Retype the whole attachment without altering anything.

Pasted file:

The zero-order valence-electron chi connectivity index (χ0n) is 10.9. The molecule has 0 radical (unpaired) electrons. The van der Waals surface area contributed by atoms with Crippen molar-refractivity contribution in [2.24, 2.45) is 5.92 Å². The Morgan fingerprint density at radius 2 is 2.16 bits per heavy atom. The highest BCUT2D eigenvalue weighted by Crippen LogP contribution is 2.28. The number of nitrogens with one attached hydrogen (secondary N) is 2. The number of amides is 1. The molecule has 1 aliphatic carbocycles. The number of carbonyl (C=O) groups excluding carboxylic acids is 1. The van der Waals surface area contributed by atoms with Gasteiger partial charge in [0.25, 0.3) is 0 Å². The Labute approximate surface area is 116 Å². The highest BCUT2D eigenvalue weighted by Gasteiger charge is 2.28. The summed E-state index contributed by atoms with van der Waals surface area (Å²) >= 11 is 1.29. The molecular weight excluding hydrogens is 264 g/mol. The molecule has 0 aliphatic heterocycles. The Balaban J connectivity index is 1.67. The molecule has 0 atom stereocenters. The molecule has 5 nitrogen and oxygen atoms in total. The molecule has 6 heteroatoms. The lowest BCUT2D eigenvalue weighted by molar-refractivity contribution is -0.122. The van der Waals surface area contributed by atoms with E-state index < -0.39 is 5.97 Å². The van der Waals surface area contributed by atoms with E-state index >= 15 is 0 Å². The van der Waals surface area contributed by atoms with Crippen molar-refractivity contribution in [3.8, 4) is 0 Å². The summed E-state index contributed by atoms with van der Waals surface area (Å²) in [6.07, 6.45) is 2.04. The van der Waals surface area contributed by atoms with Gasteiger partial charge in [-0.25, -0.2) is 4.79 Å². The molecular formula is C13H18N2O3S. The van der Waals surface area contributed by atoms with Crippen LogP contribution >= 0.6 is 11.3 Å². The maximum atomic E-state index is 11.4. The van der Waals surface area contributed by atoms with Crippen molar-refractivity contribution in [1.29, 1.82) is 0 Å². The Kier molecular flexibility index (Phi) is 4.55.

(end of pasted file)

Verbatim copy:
The zero-order valence-electron chi connectivity index (χ0n) is 10.9. The molecule has 0 radical (unpaired) electrons. The van der Waals surface area contributed by atoms with Crippen molar-refractivity contribution in [2.24, 2.45) is 5.92 Å². The Morgan fingerprint density at radius 2 is 2.16 bits per heavy atom. The highest BCUT2D eigenvalue weighted by Crippen LogP contribution is 2.28. The number of nitrogens with one attached hydrogen (secondary N) is 2. The number of amides is 1. The molecule has 1 aliphatic carbocycles. The number of carbonyl (C=O) groups excluding carboxylic acids is 1. The van der Waals surface area contributed by atoms with Gasteiger partial charge in [0.25, 0.3) is 0 Å². The Labute approximate surface area is 116 Å². The highest BCUT2D eigenvalue weighted by Gasteiger charge is 2.28. The summed E-state index contributed by atoms with van der Waals surface area (Å²) >= 11 is 1.29. The molecular weight excluding hydrogens is 264 g/mol. The molecule has 0 aliphatic heterocycles. The Balaban J connectivity index is 1.67. The molecule has 0 atom stereocenters. The molecule has 5 nitrogen and oxygen atoms in total. The molecule has 6 heteroatoms. The lowest BCUT2D eigenvalue weighted by molar-refractivity contribution is -0.122. The van der Waals surface area contributed by atoms with E-state index < -0.39 is 5.97 Å². The van der Waals surface area contributed by atoms with E-state index >= 15 is 0 Å². The van der Waals surface area contributed by atoms with Crippen molar-refractivity contribution in [3.8, 4) is 0 Å². The summed E-state index contributed by atoms with van der Waals surface area (Å²) in [6.07, 6.45) is 2.04. The van der Waals surface area contributed by atoms with Gasteiger partial charge in [-0.25, -0.2) is 4.79 Å². The molecular formula is C13H18N2O3S. The van der Waals surface area contributed by atoms with Crippen LogP contribution >= 0.6 is 11.3 Å². The maximum atomic E-state index is 11.4. The van der Waals surface area contributed by atoms with Crippen molar-refractivity contribution in [1.29, 1.82) is 0 Å². The Kier molecular flexibility index (Phi) is 4.55.